“The projected three-year average completion rate will drop well below 2 million sq ft per annum in 2012-13 which, on past form, would see office rents rising again by the time London hosts the Olympics.
“We expect that demand will return to the market and occupiers will again be forced to pay a premium to secure prime offices. With the market now viewed to be at the bottom of the current cycle, we expect that the current window of opportunity for occupiers to secure advantageous terms will only be open for a short time.”
According to the report, forty-one markets across the world experienced positive rental growth. Aberdeen, Scotland and Rio de Janeiro, Brazil both grew by more than 10% as not all markets have been as affected by the decline in global demand, and demand for office space has proven resilient in some areas due to the local market dynamics.
Office occupancy costs measured in U.S. dollars are affected by changes in the dollar’s value versus the respective local currency. Hence, office occupancy costs when converted into U.S. dollars are driven by both the local market dynamics of supply and demand, as well as currency changes.
Tokyo (Inner Central) was Asia’s most expensive market with an occupancy cost of $172 per sq ft while that city’s Outer Circle market was second with occupancy costs of $139 per sq ft Hong Kong (CBD) follows with occupancy costs of $138 per sq ft Mumbai and New Delhi were the other two Asia-Pacific markets in the world’s top 10 most expensive cities roster.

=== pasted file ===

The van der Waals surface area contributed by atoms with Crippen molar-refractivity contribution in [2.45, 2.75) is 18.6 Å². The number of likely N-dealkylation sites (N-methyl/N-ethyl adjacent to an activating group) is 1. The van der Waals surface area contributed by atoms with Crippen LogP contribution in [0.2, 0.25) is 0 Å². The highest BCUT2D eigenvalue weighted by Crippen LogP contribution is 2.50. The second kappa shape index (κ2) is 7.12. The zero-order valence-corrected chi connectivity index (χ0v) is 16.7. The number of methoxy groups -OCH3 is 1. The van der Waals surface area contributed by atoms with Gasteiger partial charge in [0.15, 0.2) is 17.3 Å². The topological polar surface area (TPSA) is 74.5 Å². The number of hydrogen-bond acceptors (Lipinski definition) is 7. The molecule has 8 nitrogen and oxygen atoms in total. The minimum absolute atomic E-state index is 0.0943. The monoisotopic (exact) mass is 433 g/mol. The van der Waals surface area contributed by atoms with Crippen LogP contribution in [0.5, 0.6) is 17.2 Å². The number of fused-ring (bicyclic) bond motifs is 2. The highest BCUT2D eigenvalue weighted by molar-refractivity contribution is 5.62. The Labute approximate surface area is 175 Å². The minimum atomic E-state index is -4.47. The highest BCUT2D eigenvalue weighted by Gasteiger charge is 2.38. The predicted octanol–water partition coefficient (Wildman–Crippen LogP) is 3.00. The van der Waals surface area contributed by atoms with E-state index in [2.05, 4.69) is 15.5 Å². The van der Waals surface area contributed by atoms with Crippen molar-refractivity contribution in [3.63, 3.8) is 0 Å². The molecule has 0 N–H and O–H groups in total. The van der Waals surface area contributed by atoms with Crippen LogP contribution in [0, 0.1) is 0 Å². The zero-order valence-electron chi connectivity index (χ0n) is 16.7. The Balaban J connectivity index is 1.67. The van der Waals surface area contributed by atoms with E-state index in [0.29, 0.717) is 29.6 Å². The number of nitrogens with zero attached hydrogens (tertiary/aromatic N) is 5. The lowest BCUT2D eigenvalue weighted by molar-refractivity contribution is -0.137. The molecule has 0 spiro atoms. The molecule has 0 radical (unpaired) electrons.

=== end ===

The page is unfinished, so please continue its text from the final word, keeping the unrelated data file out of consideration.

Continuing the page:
For the Asia Pacific region, the office markets that experienced the largest decreases include Singapore (-53.4%), Ho Chi Minh City (-45.4%), as well Hong Kong which declined over 30% in the past year. The Asia-Pacific region had 17 cities with double-digit declines in office occupancy costs.
Europe, Middle East and Africa
London’s West End was the world’s most expensive office market at $185 per sq ft. Moscow was second in Europe with occupancy costs at $132 per sq ft. Dubai, Paris and the City of London were all in the top 10 most expensive markets.
Kiev, Ukraine led the world with the largest year-over-year decrease in office occupancy costs, falling 64.6% from year-ago levels. Other markets in Europe that are experiencing the largest decreases include Moscow, Oslo, Warsaw and Dublin. The EMEA region had 17 cities with double-digit declines in office occupancy costs.
Two cities in Brazil -- Rio de Janeiro and São Paolo -- have supplanted New York’s Midtown as the most expensive office location in the Americas. Rio de Janeiro’s occupancy costs of $87 per sq ft, was good for 12th place on the global list, while São Paulo came in at 16th globally with occupancy averaging $82 per sq ft. New York’s Midtown’s market has dropped to third in the Americas and 24th globally with occupancy costs of $69 per sq ft.
Boston’s CBD led the pack, with a decline of 33.9% year-over-year, followed by New York’s Downtown and Midtown markets. Fifteen markets in North America posted double-digit declines. Meanwhile, Latin America held up stronger than the rest of the world, with only six cities registering a decline, including a 6.3% decrease in Buenos Aires, Argentina.